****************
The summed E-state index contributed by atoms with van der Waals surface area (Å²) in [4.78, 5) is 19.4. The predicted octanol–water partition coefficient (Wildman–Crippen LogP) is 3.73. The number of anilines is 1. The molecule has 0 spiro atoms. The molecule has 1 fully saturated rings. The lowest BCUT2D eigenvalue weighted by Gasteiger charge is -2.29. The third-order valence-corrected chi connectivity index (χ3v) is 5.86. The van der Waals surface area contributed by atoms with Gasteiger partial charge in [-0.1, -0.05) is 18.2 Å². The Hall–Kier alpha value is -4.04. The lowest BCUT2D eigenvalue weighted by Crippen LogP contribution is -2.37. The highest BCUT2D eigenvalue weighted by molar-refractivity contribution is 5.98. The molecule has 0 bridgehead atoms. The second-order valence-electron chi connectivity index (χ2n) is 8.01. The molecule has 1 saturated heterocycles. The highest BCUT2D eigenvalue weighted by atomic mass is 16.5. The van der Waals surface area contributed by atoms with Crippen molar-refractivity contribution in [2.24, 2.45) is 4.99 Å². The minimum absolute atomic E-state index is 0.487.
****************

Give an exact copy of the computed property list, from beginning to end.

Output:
The summed E-state index contributed by atoms with van der Waals surface area (Å²) in [4.78, 5) is 19.4. The predicted octanol–water partition coefficient (Wildman–Crippen LogP) is 3.73. The number of anilines is 1. The molecule has 0 spiro atoms. The molecule has 1 fully saturated rings. The lowest BCUT2D eigenvalue weighted by Gasteiger charge is -2.29. The third-order valence-corrected chi connectivity index (χ3v) is 5.86. The van der Waals surface area contributed by atoms with Gasteiger partial charge in [-0.1, -0.05) is 18.2 Å². The Hall–Kier alpha value is -4.04. The lowest BCUT2D eigenvalue weighted by Crippen LogP contribution is -2.37. The highest BCUT2D eigenvalue weighted by molar-refractivity contribution is 5.98. The molecule has 0 bridgehead atoms. The second-order valence-electron chi connectivity index (χ2n) is 8.01. The molecule has 1 saturated heterocycles. The highest BCUT2D eigenvalue weighted by atomic mass is 16.5. The van der Waals surface area contributed by atoms with Crippen molar-refractivity contribution in [2.24, 2.45) is 4.99 Å². The minimum absolute atomic E-state index is 0.487.